As the connected cinematic universe of Marvel Studios gets set to unveil its latest crown jewel with Avengers: Age of Ultron next week, the film that will immediately follow in the continuity, Ant-Man is still in the odd position of having to explain its place in the grander scheme. This is a fact not lost on Paul Rudd, as he attempts to illustrate where the film falls, genre-wise.

Sitting down with MTV News, Paul Rudd, who plays the titular size-shifting superhero of Ant-Man, would discuss the quandary of the film’s genre identity. While clearly showcasing some serious action/sci-fi elements, it’s also apparent that the film’s creative forces are actually notable talent in the world of comedy. Addressing the film’s comedic elements, Rudd states,
It’s not an out-and-out comedy. I think that it’s a tough one to peg. There’s a lot of stuff that’s funny, but there’s also a lot of action, and there are relationships that you’ll care about. My hope is people are surprised by it.

It may sound like a vague description, but sometimes there are just certain films that defy the kind of video store sectional labeling. The film has been compared to last year’s super-team smash, Guardians of the Galaxy in the sense that it also starred a comedic talent in Chris Pratt whose comic quips helped in easing the unveiling of the film’s awe-inspiring imagery of a grand cosmic universe. In essence, his comedic voice made these concepts accessible, which probably played a huge part in the film’s success across broader audiences. With that said, Guardians was not widely labeled a "comedy."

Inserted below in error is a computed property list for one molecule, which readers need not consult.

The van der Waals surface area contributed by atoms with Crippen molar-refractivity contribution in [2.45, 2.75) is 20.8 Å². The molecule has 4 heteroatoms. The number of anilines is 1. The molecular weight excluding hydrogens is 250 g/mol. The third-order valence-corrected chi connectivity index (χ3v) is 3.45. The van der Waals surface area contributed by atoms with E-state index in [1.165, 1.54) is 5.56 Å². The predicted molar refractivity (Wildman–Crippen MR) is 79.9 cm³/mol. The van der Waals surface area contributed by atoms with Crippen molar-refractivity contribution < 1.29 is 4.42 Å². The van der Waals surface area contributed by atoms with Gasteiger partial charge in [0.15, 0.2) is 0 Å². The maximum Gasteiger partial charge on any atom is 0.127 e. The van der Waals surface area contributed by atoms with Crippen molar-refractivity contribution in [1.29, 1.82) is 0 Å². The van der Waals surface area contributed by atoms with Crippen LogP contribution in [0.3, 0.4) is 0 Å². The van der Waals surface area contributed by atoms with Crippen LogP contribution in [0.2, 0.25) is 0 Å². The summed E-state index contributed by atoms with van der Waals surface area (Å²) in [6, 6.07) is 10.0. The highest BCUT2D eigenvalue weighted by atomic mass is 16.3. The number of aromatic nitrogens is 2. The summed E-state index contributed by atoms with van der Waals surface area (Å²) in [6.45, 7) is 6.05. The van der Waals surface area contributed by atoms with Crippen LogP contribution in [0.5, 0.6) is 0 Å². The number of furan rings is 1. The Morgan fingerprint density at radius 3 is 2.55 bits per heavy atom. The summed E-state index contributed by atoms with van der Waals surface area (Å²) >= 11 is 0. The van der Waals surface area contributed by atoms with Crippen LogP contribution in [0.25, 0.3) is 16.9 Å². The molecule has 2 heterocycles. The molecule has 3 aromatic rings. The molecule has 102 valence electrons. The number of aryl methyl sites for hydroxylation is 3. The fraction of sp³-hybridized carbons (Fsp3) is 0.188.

Likewise, with Ant-Man, what was evident from the trailers was that the agenda for the film’s serious elements are well-covered regarding destiny and the redemption of Rudd’s roguish character, Scott Lang. Yet, while the idea of Lang being an ex-con attempting to straighten out his life for his daughter is as bittersweet as it gets, the film also doesn’t appear to be making any attempt to hide its self-awareness of the seemingly absurd idea of a superhero who shrinks down in size and uses insects as allies. It’s a fantastical premise that, itself, seems to serve as a straight foil for the actor’s dry wit and comedic timing. The idea even seems reflected in the film’s unorthodox marketing tactics.

What was always apparent from the beginning, even in the years that Edgar Wright of Scott Pilgrim vs. the World was attached to the project, was that the film’s leanings were always going to avoid being mired in brooding and seriousness. The film was ultimately helmed by Peyton Reed, a complete newcomer to the superhero genre, known for comedies of the romcom and life-affirming variety, like Yes Man, The Break-Up and Bring It On. Reed worked off a script co-written by Paul Rudd and Adam McKay, known as the driving behind-the-scenes force for just about every notable comedy starring Will Ferrell, including the Anchorman films (in which Rudd co-starred).

While clearly, there’s no established genre genius like J.J. Abrams or Joss Whedon attached to Ant-Man, it might be best described as the tonally amalgamated product of some great comedic talent in their attempt to mix laughs with awes. At the end of the day, it’s a Marvel movie. That’s pretty much all the labeling it needs when the film parades its protean protagonist at theaters during a competitive summer movie season on July 17.

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